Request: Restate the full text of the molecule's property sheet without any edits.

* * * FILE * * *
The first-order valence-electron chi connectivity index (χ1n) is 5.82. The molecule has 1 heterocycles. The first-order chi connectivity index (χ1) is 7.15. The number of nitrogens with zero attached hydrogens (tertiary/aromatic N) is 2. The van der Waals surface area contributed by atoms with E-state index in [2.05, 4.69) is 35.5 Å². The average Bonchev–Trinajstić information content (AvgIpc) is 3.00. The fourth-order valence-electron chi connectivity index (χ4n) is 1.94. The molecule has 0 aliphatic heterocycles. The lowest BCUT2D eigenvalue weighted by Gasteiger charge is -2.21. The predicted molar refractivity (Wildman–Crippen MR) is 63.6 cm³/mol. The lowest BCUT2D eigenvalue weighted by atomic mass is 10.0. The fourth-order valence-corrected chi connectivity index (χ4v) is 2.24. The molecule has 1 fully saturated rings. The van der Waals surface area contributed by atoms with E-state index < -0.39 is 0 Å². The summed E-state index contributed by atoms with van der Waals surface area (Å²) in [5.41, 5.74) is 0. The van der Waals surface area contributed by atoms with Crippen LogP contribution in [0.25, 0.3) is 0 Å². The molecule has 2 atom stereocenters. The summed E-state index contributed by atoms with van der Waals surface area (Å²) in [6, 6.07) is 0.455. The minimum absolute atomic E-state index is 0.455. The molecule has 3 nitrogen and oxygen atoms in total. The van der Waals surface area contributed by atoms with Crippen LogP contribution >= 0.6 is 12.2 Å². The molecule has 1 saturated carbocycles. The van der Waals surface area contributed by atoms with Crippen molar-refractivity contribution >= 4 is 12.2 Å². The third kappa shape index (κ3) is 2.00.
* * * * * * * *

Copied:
The first-order valence-electron chi connectivity index (χ1n) is 5.82. The molecule has 1 heterocycles. The first-order chi connectivity index (χ1) is 7.15. The number of nitrogens with zero attached hydrogens (tertiary/aromatic N) is 2. The van der Waals surface area contributed by atoms with E-state index in [2.05, 4.69) is 35.5 Å². The average Bonchev–Trinajstić information content (AvgIpc) is 3.00. The fourth-order valence-electron chi connectivity index (χ4n) is 1.94. The molecule has 0 aliphatic heterocycles. The lowest BCUT2D eigenvalue weighted by Gasteiger charge is -2.21. The predicted molar refractivity (Wildman–Crippen MR) is 63.6 cm³/mol. The lowest BCUT2D eigenvalue weighted by atomic mass is 10.0. The fourth-order valence-corrected chi connectivity index (χ4v) is 2.24. The molecule has 1 fully saturated rings. The van der Waals surface area contributed by atoms with E-state index < -0.39 is 0 Å². The summed E-state index contributed by atoms with van der Waals surface area (Å²) in [5.41, 5.74) is 0. The van der Waals surface area contributed by atoms with Crippen LogP contribution in [0.25, 0.3) is 0 Å². The molecule has 2 atom stereocenters. The summed E-state index contributed by atoms with van der Waals surface area (Å²) in [6, 6.07) is 0.455. The minimum absolute atomic E-state index is 0.455. The molecule has 3 nitrogen and oxygen atoms in total. The van der Waals surface area contributed by atoms with Crippen LogP contribution >= 0.6 is 12.2 Å². The molecule has 1 saturated carbocycles. The van der Waals surface area contributed by atoms with Crippen molar-refractivity contribution >= 4 is 12.2 Å². The third kappa shape index (κ3) is 2.00.